“Whatever the present moment contains, accept it as if you had chosen it. Always work with it, not against it.” - Eckhart Tolle
If you've ever felt pain in your life you'll benefit from this post. I had a timely reminder this week of how holding fiercely to my expectations increased the pain I felt when things didn't work out the way I had expected.
The last time I returned England was in September 2016, so to say I was excited about going home this week was an understatement. I couldn't wait to see my family and friends, particularly for the chance to hug my mum, it had been too long since I felt her warm embrace and I was ready for a huge hug!
So when I missed my connecting flight to London from Singapore earlier this week I found myself in a real spin. I'd never missed a flight before so this came as a huge shock, I sobbed as I pleaded with the airline representative to let me on - her cool composure as she politely told me there was nothing she could do was in complete contrast to my frenzied emotional state and I felt utterly helpless.
Long story short, I managed to get on another flight the next morning and survived the eight hour wait at Changi Airport but I didn't make it easy for myself.
For five hours of the waiting time I was in complete resistance to what was happening, I felt overwhelmed with sadness, I judged myself harshly for not reading the departures board properly, I grieved for the lost time with my family, I was in disbelief that I was stuck and I kept circling the thoughts of a further eight hours being added to a 24 hr journey which served only to have me feeling even more overwhelmed.
Finally after five hours with three hours left to wait, I let go.
I stopped circling the painful thoughts and I told myself a different story. One where I reminded myself how quickly the three hours usually go when I arrive at the airport and how I only had three hours to enjoy internet connection and getting a few things ticked off my to do list that I didn't have the chance to complete before leaving Sydney.
It was interesting to see the shift in energy and the peace I felt once I accepted my situation and let go of the resistance. The more I held on to the sadness and the grief for the lost time the worse I felt, yet the moment I let go and just allowed myself to be, the pain I was feeling dissipated.
How many times have each of us held on to things - whether it's the words of others that have hurt us; or the memories of chances we didn't take; the ideas or stories we tell ourselves about the life we thought we'd be living; the people we have lost or the desire for certainty in every situation.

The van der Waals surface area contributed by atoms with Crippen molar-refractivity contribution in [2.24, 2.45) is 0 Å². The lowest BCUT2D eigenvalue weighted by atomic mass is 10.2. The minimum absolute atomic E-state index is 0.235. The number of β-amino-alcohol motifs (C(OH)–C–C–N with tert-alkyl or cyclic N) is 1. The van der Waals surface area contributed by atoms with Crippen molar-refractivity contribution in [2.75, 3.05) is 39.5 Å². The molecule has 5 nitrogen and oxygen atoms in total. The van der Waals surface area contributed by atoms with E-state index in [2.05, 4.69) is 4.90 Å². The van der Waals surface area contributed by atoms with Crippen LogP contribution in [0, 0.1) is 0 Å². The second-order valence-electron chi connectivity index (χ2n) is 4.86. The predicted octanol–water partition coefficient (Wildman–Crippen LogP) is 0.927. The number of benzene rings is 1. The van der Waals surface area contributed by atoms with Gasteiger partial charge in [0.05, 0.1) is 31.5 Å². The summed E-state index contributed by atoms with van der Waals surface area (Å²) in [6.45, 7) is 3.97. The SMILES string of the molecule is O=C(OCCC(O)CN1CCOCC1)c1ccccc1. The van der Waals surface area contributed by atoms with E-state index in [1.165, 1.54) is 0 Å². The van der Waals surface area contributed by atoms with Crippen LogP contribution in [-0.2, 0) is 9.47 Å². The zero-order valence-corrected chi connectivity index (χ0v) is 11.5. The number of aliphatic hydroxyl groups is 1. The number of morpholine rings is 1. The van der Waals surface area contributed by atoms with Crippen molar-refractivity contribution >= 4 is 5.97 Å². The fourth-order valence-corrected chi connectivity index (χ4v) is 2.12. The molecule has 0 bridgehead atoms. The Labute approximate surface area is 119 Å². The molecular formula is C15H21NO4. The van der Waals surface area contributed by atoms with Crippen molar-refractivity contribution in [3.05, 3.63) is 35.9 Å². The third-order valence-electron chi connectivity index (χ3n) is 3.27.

By holding on we resist change, we resist opportunities that come our way, we resist the freedom that comes with letting go, we resist life unfolding as it does and in turn we increase the pain we feel and magnify the hurt.
How do you knowing you are resisting?
- You feel strong emotions of anger and frustration
- You have a physical reaction/tension in your body - perhaps tightness of chest, shallow breathing, tears
- You have overwhelming thoughts that things must be different, perhaps telling yourself 'it's not supposed to be like this'
- You constantly replay scenarios over and over in your mind
Observe what else you experience when you are resisting and make note. The more we can observe and understand ourselves and our reactions, the easier it is to recognise when we are in a state of resistance and increasing pain in our lives.
How do you let go of resistance?
- Ask yourself what is this teaching me right now?
- Be compassionate to yourself - no judgement just love
- Breathe deeply and connect to your physical body - start to notice your reactions
- Allow yourself to feel grateful for all that is good in your life
- Let go and accept
I was going to finish with saying it's not easy and that it takes practice but actually that's not true at all - that's just another resistance story.
It really is that easy - so allow yourself to truly surrender and see how quickly your pain melts away.
To letting go